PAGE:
Therefore, to obtain a complete reference human genome sequence requires identification and sequencing of new clones for map gaps and finding and addressing each base ambiguity or error. This would entail a substantial genome curation activity designed to improve the coverage and accuracy of the sequence. In addition, the current reference sequence is a mosaic of clone sequences derived from more than eight individuals. For genes it would be desirable that the allele in the reference sequence is as far as possible representative of the functional form. For instance, the initial chromosome 22 sequence contained a deletion allele of the CYP2D6 gene . Although this form is reasonably common in European populations, it would be preferable to have a complete version as the reference. Furthermore, in certain regions where there is extensive polymorphism, such as the human leukocyte antigen (HLA) locus, there are arguments for maintaining alternative versions of the common haplotype sequences .
Since the initial publication we have been working towards closing these gaps, particularly in the 22q13.3 region that was the responsibility of our group in the original chromosome 22 sequencing consortium. Here we report our approaches and progress towards completion of the human chromosome 22 sequence. Our experiences may be pertinent to future efforts to curate the human genome reference sequence.
Results and discussion
In the following sections we describe our approaches and results towards correction of deletions and closing map gaps on human chromosome 22. The clone library resources used and the information required to decode clone prefixes are provided in Additional data file 1. For reference we have detailed the positions of the gaps and deletions to which we refer on selected genome builds in Additional data files 2 and 3.
Updating the chromosome 22 sequence to correct deletion alleles and deleted BAC clones
The initial chromosome 22 sequence included a P1 artificial chromosome (PAC) (RP1-257I20, AL021878) containing a common deletion allele of the CYP2D6 gene . In order to represent this gene in a functional form in the reference sequence, we identified from the clone map a RPCI-4 PAC containing a full copy of CYP2D6 (RP4-669P10, BX247885; see Additional data file 1 for details of clone libraries used). This PAC was sequenced and this haplotype, constituting an additional approximately 12 kb of sequence compared to the initial version, was incorporated into the reference sequence assembly.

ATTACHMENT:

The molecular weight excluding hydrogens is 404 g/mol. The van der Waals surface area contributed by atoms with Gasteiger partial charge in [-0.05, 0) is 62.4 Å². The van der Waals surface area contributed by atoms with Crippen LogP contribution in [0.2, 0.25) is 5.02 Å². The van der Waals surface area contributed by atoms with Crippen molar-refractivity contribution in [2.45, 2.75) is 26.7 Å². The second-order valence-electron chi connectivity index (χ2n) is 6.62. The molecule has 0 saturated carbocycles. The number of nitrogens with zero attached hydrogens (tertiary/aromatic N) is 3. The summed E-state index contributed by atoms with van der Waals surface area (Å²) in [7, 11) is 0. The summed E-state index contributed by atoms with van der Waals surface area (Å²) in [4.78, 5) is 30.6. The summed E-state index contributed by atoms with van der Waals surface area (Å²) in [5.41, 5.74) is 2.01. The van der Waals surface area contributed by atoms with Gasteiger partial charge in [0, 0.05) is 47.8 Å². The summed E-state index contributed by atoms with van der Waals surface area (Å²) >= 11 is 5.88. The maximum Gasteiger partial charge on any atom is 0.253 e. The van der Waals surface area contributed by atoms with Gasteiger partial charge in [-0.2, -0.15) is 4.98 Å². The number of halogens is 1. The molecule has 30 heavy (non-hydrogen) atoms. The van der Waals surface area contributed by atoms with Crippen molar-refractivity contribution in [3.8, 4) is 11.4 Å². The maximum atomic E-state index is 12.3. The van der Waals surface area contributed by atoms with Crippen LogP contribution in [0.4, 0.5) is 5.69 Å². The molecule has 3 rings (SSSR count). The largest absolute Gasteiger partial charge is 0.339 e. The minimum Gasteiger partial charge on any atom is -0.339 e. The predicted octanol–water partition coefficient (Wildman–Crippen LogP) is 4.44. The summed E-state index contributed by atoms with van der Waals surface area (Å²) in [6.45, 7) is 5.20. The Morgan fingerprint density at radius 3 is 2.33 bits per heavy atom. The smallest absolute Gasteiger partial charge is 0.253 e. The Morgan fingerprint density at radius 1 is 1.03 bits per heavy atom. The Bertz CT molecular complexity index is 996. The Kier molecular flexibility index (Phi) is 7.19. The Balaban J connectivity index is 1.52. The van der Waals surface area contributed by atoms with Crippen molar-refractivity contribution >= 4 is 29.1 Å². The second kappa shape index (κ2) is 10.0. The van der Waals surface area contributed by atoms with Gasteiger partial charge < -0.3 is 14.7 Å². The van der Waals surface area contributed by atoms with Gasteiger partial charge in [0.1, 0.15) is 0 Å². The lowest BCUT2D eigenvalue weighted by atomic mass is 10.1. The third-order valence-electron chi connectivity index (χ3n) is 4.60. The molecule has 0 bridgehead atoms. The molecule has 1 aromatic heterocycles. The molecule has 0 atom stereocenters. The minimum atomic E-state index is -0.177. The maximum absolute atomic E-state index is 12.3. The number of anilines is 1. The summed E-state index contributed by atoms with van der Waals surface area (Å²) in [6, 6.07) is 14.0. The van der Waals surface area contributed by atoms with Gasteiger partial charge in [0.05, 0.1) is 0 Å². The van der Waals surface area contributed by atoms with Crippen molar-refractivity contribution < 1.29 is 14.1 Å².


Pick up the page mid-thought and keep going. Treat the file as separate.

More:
In two further cases, analysis of the distribution of paired end sequences from the WIBR-2 whole genome fosmid library  identified two cases where the paired ends were consistently separated by a shorter stretch of DNA sequence than would be expected for this cloning system, or where one of the paired end sequences was missing, indicating the likely presence of a deletion in the reference sequence relative to the haplotypes present in the WIBR-2 fosmid library [1, 16]. The presence of deletions in the two RPCI PAC clones contributing to the reference sequence at those points (RP4-633O19, AL022302; RP5-824I19, AL009049) was confirmed by DNA fiber FISH (Figures S2 and S3, respectively, in Additional data file 7). Again, comparison with the known CNV regions did not identify either of these deletions as commonly polymorphic and we chose to identify clones representing the non-deleted forms in both cases for sequencing and inclusion in the reference sequence (G248P-80423F1, BX470187; CITF22-91B8, BX936361 and CITF22-37A6, BX927085; Figures S11 and S12 in Additional data file 7). This sequencing generated an additional approximately 34 kb and approximately 49 kb in the reference sequence covering the two deleted regions, respectively. Comparison of the revised sequences with the original deleted clones showed that the deletions in these cases occurred within repetitive sequences (between two copies of MLT1L repeats for RP4-633O19 (AL022302) and between an AluYa5 and a MLT2C1 repeat in RP5-824I19 (AL009049)).
Analysis of the 126 kb of additional sequence generated to cover the four deletions identified that, in addition to CYP2D6, only a single short predicted ribosomal protein gene (G248P-80423F1.C22.1 in BX470187) had previously been missed due to deletion within the bacterial clones used for the initial reference sequence. However, since there is no mRNA or expressed sequence tag mapping with high sequence identity to this gene, it is likely to represent a pseudogene (definitions as in ).
Closing map gaps in the chromosome 22 sequence
During the initial sequencing of chromosome 22q, the construction of physical maps was divided by region between the different members of the consortium . Our initial map gap closure efforts focused on the seven gaps in 22q13, which are numbered gaps 1-7 from centromere to telomere (Figure 1; Figures S4-S10 in Additional data file 7; see Additional data files 2 and 3 for positions of gaps on selected genome builds). In two cases initial mapping had identified clones that, while containing sequences on either side of the gaps, were deleted when analyzed by DNA fiber FISH analysis (data not shown).